Widely considered as art-house classic, directed by awarded Italian filmmaker Bernardo Bertolucci; Pauline Kael said this film is “the most powerfully erotic movie ever made”; Marlon Brando’s Method acting in his least conventional film, courageously designed as post-modern existential love story – Last Tango in Paris deals with exploration of our inner nature, sexuality in particular, with true perspective.

LAST TANGO IN PARIS (Italy/France, 1972)
Directed by: Bernardo Bertolucci
Produced by: Alberto Grimaldi
Screenplay by: Franco Arcalli and Bernardo Bertolucci
Cast: Marlon Brando, Maria Schneider, Maria Michi, Jean-Pierre Leaud, Massimo Girotti
Director of Photography: Vittorio Storaro
Music by: Gato Barbieri
Color, 136 min.

Last Tango in Paris – A Destructive Love Affair
In early 70’s, following the success with his drama The Conformist (1970), Italian filmmaker Bernardo Bertolucci was resolved to film his intimate fantasy about carrying on a carnal, purely sexual affair with a stranger; together with his colleague Franco Arcalli, Bertolucci wrote a script (Agnes Varda, French writer also collaborated in writing french dialogues). Famous Italian producer Alberto Grimaldi was enthusiastic to finance Bertolucci’s next project, especially when Marlon Brando got on board (just after filming Coppola’s The Godfather). Initialy Jean-Louis Trintignant, French actor should have played the leading character Paul, but after reading the script he refused to do it; the female character Jeanne was offered to Dominique Sanda (Bertolucci’s friend) but eventually Maria Schneider, anonimous young actress got the part.

Last Tango in Paris portrays a middle-aged American widower living in Paris who gets involved in a strange carnal affair with a young Parisian woman. Paul is devastated by his wife’s suicide while Jeanne is uncertain in her relationship with her fiance, young film director. Paul and Jeanne’s coincidental encounter in the apartment to-be-rented suddenly erupts into a sexual session on the floor. The two strangers eventually reach an agreement – they will continue seeing each other in the very same apartment. Both see this flat as sort of an isolated island, as the opportunity to temporarily escape from their lives. In this unique affair Paul, however, insists on staying strange, without knowing anything about each other, saying those things, names, facts are irrellevant in their relationship. Influenced with Paul’s sexual powers, Jeanne complies – this affair makes her even more suspicious about future marriage with Tom (boyfriend). As story progresses, the relationship between Paul and Jeanne evolves, containing sadomasochistic elements, into destructive emotional turmoil.

Last tango in Paris
Strangers in love – Last Tango in Paris (1972)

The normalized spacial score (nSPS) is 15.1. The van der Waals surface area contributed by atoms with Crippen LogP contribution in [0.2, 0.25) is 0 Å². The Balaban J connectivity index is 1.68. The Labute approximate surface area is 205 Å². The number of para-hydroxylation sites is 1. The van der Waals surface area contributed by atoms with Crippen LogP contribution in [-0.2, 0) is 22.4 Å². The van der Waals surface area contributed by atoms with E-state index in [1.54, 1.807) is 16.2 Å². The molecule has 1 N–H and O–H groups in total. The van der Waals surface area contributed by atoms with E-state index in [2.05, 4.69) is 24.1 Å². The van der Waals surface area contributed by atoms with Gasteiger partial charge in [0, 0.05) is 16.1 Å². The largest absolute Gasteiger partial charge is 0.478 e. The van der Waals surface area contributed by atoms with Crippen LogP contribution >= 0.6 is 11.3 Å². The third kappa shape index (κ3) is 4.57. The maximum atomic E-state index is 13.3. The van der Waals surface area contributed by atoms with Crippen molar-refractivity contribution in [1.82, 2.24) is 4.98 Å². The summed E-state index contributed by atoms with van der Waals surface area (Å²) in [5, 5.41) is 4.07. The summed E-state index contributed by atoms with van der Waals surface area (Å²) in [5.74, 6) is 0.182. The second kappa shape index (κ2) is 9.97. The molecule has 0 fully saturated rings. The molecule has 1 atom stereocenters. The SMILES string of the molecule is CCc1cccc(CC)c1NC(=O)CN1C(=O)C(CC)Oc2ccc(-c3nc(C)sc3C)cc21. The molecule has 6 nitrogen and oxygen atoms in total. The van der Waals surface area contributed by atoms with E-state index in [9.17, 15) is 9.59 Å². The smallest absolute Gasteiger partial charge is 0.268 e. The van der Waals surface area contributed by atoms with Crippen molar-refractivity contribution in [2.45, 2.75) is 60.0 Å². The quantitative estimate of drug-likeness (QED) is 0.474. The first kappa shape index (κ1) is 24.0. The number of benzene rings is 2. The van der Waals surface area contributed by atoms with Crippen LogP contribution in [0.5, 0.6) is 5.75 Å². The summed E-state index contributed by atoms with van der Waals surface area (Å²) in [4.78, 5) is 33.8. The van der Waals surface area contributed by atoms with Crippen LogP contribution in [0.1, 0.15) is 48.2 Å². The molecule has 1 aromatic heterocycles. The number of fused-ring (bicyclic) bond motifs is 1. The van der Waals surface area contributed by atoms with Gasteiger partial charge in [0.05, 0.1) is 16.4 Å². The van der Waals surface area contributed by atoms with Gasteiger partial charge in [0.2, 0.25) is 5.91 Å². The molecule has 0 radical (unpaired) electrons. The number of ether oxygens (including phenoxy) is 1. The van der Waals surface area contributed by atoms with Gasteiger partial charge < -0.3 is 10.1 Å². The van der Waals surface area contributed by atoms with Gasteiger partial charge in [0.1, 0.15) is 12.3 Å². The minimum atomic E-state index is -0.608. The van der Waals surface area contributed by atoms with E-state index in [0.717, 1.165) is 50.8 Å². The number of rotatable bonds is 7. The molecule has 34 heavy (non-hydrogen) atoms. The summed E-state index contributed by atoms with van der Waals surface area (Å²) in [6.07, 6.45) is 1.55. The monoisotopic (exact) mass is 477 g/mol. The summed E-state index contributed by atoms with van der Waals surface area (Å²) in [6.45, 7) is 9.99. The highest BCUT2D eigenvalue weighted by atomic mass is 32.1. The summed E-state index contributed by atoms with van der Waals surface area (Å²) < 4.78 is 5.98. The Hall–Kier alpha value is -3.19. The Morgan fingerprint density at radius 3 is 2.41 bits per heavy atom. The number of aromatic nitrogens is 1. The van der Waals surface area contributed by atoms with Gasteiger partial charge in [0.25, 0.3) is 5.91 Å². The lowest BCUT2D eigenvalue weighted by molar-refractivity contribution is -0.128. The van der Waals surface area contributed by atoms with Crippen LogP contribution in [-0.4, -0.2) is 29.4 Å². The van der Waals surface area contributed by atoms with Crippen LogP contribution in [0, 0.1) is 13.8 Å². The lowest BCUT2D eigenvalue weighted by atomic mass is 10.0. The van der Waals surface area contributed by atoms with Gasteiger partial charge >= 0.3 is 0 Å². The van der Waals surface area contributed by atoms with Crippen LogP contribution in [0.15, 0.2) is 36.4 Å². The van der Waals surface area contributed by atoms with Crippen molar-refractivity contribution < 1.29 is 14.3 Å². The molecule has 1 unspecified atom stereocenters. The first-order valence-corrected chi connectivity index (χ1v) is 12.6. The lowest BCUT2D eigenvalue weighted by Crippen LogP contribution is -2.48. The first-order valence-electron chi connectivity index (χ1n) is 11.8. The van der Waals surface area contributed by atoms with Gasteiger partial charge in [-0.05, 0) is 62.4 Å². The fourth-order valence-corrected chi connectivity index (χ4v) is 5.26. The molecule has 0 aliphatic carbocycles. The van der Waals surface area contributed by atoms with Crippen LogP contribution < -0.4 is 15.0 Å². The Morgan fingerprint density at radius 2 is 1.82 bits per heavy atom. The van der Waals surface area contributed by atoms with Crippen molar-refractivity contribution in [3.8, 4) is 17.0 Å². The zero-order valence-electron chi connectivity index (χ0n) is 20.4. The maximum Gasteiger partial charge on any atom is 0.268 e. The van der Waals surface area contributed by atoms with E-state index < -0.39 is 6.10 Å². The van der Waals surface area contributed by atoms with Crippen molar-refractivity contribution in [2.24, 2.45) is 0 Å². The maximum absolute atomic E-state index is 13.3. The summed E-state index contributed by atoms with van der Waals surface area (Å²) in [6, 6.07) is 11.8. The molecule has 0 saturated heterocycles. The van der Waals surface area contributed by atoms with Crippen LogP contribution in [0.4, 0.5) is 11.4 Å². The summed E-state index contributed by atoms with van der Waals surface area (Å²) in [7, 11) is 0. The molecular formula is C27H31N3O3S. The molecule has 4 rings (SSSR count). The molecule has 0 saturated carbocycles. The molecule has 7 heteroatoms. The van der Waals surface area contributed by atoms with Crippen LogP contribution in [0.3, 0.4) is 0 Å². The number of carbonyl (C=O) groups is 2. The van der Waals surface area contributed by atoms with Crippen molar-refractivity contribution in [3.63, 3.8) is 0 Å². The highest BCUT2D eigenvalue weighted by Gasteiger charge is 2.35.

While initially distributed, Last Tango in Paris shocked audiences and caused controversy, mostly because of uncomfortable sexual content that could have been disturbing at the time. Originally it received X-rating in US and it held up over the next 25 years. The film was banned in Portugal and Italy for some time.

The qualities of Last Tango in Paris lie mostly with its atmosphere as well as in memorable characters seeking desperately for human contact. Paul and Jeanne (and not only those two characters) are insecure, alienated persons, trying to find anything around themselves that could be worthy, any sort of true emotional response. In Last Tango in Paris Bertolucci successfully highlights the romance in an affair that is fundamentally destructive. The film is not strictly plot driven and the most of its dialogues were improvised – Bernardo Bertolucci even encouraged Brando to make up his own lines. Some say Brando put too much of himself into the role of Paul, including his own emotional pain (as Brando himself stated in his autobiography). He dominates the movie as much as he dominates the young Jeanne in their relationship. Undisputedly, Marlon Brando delivered one of his characteristic grand performances, probably the last one in his brilliant career.

Last tango in Paris
Marlon Brando and Maria Schneider

The cinematography by Vittorio Storaro (Academy Award winner for Coppola’s Apocalypse Now, 1979) is brilliant – perfect use of light/shadows inside the apartment as well as memorable colors in particular scenes. The elegant use of Francis Bacon’s paintings in opening titles contibuted to the final image of the film. Bacon’s works influenced the color scheme for the interior of the apartment where much of the story takes place. The jazzy tone of music composed by Gato Barbieri is another sublime element of Last Tango in Paris – Barbieri won Grammy Award for composing this memorable score. Also, Bertolucci was nominated for Oscar as best director and Brando received an Oscar nomination for best actor.

This film is no longer shocking as it was upon its initial release; however, it still shines through its memorable characters stuck in turmoil of their own sexuality and more, existence itself; their frankness makes viewing almost uncomfortable at the moments. With this film (beside The Conformist) Bernardo Bertolucci undisputedly proved to be authentic filmmaker. Marlon Brando‘s remarkably intense and powerful performance together with beautiful music score and remarkable camerawork make Last Tango in Paris a memorable art-house classic, unconventional piece of cinema art.